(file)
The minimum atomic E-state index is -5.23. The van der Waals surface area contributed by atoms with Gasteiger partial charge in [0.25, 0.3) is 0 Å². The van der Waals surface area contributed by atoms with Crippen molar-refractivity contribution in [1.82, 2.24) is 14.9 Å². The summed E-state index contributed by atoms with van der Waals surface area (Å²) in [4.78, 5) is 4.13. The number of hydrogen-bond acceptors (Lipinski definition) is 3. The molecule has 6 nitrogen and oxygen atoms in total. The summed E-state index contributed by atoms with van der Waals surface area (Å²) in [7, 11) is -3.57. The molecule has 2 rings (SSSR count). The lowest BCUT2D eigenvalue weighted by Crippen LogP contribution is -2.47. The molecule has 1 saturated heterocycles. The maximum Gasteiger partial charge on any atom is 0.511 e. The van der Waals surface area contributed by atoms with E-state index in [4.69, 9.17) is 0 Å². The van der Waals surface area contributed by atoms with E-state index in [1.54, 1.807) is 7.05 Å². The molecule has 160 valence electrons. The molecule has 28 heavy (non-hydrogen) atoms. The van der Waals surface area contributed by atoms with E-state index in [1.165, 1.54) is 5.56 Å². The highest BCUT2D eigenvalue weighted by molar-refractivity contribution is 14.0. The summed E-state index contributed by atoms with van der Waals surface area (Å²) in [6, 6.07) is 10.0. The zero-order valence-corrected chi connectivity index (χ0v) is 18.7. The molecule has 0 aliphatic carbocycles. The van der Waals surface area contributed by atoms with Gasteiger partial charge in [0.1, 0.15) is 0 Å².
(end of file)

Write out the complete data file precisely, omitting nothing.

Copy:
The minimum atomic E-state index is -5.23. The van der Waals surface area contributed by atoms with Gasteiger partial charge in [0.25, 0.3) is 0 Å². The van der Waals surface area contributed by atoms with Crippen molar-refractivity contribution in [1.82, 2.24) is 14.9 Å². The summed E-state index contributed by atoms with van der Waals surface area (Å²) in [4.78, 5) is 4.13. The number of hydrogen-bond acceptors (Lipinski definition) is 3. The molecule has 6 nitrogen and oxygen atoms in total. The summed E-state index contributed by atoms with van der Waals surface area (Å²) in [7, 11) is -3.57. The molecule has 2 rings (SSSR count). The lowest BCUT2D eigenvalue weighted by Crippen LogP contribution is -2.47. The molecule has 1 saturated heterocycles. The maximum Gasteiger partial charge on any atom is 0.511 e. The van der Waals surface area contributed by atoms with E-state index in [4.69, 9.17) is 0 Å². The van der Waals surface area contributed by atoms with E-state index in [1.54, 1.807) is 7.05 Å². The molecule has 160 valence electrons. The molecule has 28 heavy (non-hydrogen) atoms. The van der Waals surface area contributed by atoms with E-state index in [1.165, 1.54) is 5.56 Å². The highest BCUT2D eigenvalue weighted by molar-refractivity contribution is 14.0. The summed E-state index contributed by atoms with van der Waals surface area (Å²) in [6, 6.07) is 10.0. The zero-order valence-corrected chi connectivity index (χ0v) is 18.7. The molecule has 0 aliphatic carbocycles. The van der Waals surface area contributed by atoms with Gasteiger partial charge in [0.1, 0.15) is 0 Å².